- 1862 - American Civil War: George McClellan halts the northward drive of Robert E. Lee's Confederate army in the single-day Battle of Antietam, the single bloodiest day of the war, and in American history. Over 23,000 Casualties in under twelve hours of combat marks this as a day as a prime example supreme savagery and brutality in warfare.
- 1894 - Battle of Yalu River, the largest naval engagement of the First Sino-Japanese War.
- 1900 - Philippine-American War: Filipinos under Juan Cailles defeat Americans under Colonel Benjamin F. Cheatham at Mabitac.
- 1908 - The Wright Flyer flown by Orville Wright, with Lieutenant Thomas Selfridge as passenger, crashes; killing Selfridge. He becomes the first airplane fatality.
- 1914 - Andrew Fisher becomes Prime Minister of Australia for the third time.
- 1916 - World War I: Manfred von Richthofen ("The Red Baron"), a flying ace of the German Luftstreitkräfte, won his first aerial combat near Cambrai, France.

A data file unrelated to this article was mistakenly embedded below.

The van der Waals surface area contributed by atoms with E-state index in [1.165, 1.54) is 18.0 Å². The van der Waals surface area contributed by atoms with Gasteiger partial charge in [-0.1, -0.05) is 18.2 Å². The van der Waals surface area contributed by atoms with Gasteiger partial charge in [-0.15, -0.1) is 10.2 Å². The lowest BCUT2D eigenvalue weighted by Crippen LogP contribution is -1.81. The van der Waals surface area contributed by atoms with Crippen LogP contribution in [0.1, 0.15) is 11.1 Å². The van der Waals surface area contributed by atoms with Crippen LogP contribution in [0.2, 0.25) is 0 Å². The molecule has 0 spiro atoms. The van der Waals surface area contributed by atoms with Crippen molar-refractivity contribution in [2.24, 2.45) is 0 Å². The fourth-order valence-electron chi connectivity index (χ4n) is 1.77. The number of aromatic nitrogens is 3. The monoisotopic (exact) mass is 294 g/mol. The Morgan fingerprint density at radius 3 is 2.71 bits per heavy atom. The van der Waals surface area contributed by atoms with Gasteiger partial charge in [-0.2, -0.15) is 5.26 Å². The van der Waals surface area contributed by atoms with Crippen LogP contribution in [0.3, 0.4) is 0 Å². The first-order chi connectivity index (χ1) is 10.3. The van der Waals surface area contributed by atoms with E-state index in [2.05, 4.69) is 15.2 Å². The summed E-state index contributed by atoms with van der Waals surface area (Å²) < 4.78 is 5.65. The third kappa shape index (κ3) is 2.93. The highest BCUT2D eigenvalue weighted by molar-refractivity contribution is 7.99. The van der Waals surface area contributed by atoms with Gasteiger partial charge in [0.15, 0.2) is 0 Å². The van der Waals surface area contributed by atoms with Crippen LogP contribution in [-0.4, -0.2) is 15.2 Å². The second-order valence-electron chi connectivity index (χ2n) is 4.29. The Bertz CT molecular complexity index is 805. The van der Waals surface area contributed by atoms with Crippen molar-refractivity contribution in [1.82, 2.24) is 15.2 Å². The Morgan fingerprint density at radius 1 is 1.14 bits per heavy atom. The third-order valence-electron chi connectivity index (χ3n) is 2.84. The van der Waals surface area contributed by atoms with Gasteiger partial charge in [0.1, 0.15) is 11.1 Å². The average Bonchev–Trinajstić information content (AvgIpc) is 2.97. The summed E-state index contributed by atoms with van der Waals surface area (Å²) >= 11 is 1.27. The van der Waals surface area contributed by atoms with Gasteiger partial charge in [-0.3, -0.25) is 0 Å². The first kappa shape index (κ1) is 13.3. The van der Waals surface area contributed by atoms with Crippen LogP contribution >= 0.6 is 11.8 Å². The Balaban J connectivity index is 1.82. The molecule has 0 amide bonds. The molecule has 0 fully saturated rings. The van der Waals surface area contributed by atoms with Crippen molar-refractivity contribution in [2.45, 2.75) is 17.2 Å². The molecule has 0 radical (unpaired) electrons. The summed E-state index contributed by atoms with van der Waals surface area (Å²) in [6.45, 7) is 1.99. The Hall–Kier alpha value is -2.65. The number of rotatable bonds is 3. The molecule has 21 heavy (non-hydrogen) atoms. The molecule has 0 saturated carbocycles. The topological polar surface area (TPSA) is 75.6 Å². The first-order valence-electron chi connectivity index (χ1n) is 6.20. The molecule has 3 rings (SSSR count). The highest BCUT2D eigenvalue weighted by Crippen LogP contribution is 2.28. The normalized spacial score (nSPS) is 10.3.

- 1920 - National Football League is organized in Canton, Ohio, United States.
- 1924 - The Border Defence Corps was established in the Second Polish Republic for the defence of the eastern border against armed Soviet raids and local bandits.
- 1928 - The Okeechobee Hurricane strikes southeastern Florida, killing upwards of 2,500 people. It is the third deadliest natural disaster in US history, behind the Galveston Hurricane of 1900 and the 1906 San Francisco earthquake.
- 1939 - The Soviet Union joined Nazi Germany's invasion of Poland during the Polish Defensive War of 1939.
- 1943 - Russian city of Bryansk liberated from Nazis.
- 1944 - Allied Airborne troops parachute into Holland as the "Market" half of Operation Market Garden.
- 1947 - James V. Forrestal was sworn in as the first Secretary of Defense of United States.